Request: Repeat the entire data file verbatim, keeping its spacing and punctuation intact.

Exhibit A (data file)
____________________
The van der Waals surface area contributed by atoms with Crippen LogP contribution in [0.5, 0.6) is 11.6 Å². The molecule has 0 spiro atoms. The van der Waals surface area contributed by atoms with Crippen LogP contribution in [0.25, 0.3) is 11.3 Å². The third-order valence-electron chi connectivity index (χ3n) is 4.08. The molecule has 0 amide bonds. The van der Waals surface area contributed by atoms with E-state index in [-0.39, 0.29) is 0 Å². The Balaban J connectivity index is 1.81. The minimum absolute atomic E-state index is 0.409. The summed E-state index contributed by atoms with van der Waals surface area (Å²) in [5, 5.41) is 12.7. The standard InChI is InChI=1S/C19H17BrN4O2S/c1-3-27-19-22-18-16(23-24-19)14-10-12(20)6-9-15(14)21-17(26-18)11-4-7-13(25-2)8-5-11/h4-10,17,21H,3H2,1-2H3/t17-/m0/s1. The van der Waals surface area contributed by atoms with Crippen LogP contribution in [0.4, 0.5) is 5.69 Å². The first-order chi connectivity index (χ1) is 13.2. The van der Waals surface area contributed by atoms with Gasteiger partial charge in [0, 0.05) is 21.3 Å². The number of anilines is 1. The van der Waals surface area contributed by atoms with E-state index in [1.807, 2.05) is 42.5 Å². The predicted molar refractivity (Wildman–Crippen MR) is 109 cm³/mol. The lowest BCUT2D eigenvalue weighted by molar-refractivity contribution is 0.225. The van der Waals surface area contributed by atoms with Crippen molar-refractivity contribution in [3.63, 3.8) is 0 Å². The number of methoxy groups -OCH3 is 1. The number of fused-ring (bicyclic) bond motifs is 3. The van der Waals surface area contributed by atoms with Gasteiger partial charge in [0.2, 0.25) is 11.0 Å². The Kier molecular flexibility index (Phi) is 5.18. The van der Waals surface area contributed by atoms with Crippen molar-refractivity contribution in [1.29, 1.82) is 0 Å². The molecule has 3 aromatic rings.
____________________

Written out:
The van der Waals surface area contributed by atoms with Crippen LogP contribution in [0.5, 0.6) is 11.6 Å². The molecule has 0 spiro atoms. The van der Waals surface area contributed by atoms with Crippen LogP contribution in [0.25, 0.3) is 11.3 Å². The third-order valence-electron chi connectivity index (χ3n) is 4.08. The molecule has 0 amide bonds. The van der Waals surface area contributed by atoms with E-state index in [-0.39, 0.29) is 0 Å². The Balaban J connectivity index is 1.81. The minimum absolute atomic E-state index is 0.409. The summed E-state index contributed by atoms with van der Waals surface area (Å²) in [5, 5.41) is 12.7. The standard InChI is InChI=1S/C19H17BrN4O2S/c1-3-27-19-22-18-16(23-24-19)14-10-12(20)6-9-15(14)21-17(26-18)11-4-7-13(25-2)8-5-11/h4-10,17,21H,3H2,1-2H3/t17-/m0/s1. The van der Waals surface area contributed by atoms with Crippen LogP contribution in [0.4, 0.5) is 5.69 Å². The first-order chi connectivity index (χ1) is 13.2. The van der Waals surface area contributed by atoms with Gasteiger partial charge in [0, 0.05) is 21.3 Å². The number of anilines is 1. The van der Waals surface area contributed by atoms with E-state index in [1.807, 2.05) is 42.5 Å². The predicted molar refractivity (Wildman–Crippen MR) is 109 cm³/mol. The lowest BCUT2D eigenvalue weighted by molar-refractivity contribution is 0.225. The van der Waals surface area contributed by atoms with Crippen molar-refractivity contribution in [3.63, 3.8) is 0 Å². The number of methoxy groups -OCH3 is 1. The number of fused-ring (bicyclic) bond motifs is 3. The van der Waals surface area contributed by atoms with Gasteiger partial charge in [0.2, 0.25) is 11.0 Å². The Kier molecular flexibility index (Phi) is 5.18. The van der Waals surface area contributed by atoms with Crippen molar-refractivity contribution in [1.29, 1.82) is 0 Å². The molecule has 3 aromatic rings.